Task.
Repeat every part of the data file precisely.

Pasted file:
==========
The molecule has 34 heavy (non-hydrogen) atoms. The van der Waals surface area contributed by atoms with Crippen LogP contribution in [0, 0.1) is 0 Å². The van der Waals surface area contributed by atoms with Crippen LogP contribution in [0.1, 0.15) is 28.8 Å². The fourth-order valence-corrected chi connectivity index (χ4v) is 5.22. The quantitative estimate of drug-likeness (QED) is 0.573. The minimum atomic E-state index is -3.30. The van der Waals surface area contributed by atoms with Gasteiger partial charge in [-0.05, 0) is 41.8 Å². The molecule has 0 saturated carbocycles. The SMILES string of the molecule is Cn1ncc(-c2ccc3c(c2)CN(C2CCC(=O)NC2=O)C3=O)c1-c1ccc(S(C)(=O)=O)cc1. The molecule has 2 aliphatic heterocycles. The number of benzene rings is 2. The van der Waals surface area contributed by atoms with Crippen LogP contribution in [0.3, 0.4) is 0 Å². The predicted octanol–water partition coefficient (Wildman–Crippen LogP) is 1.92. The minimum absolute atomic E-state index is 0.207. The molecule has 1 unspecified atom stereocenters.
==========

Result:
The molecule has 34 heavy (non-hydrogen) atoms. The van der Waals surface area contributed by atoms with Crippen LogP contribution in [0, 0.1) is 0 Å². The van der Waals surface area contributed by atoms with Crippen LogP contribution in [0.1, 0.15) is 28.8 Å². The fourth-order valence-corrected chi connectivity index (χ4v) is 5.22. The quantitative estimate of drug-likeness (QED) is 0.573. The minimum atomic E-state index is -3.30. The van der Waals surface area contributed by atoms with Gasteiger partial charge in [-0.05, 0) is 41.8 Å². The molecule has 0 saturated carbocycles. The SMILES string of the molecule is Cn1ncc(-c2ccc3c(c2)CN(C2CCC(=O)NC2=O)C3=O)c1-c1ccc(S(C)(=O)=O)cc1. The molecule has 2 aliphatic heterocycles. The number of benzene rings is 2. The van der Waals surface area contributed by atoms with Crippen LogP contribution in [0.3, 0.4) is 0 Å². The predicted octanol–water partition coefficient (Wildman–Crippen LogP) is 1.92. The minimum absolute atomic E-state index is 0.207. The molecule has 1 unspecified atom stereocenters.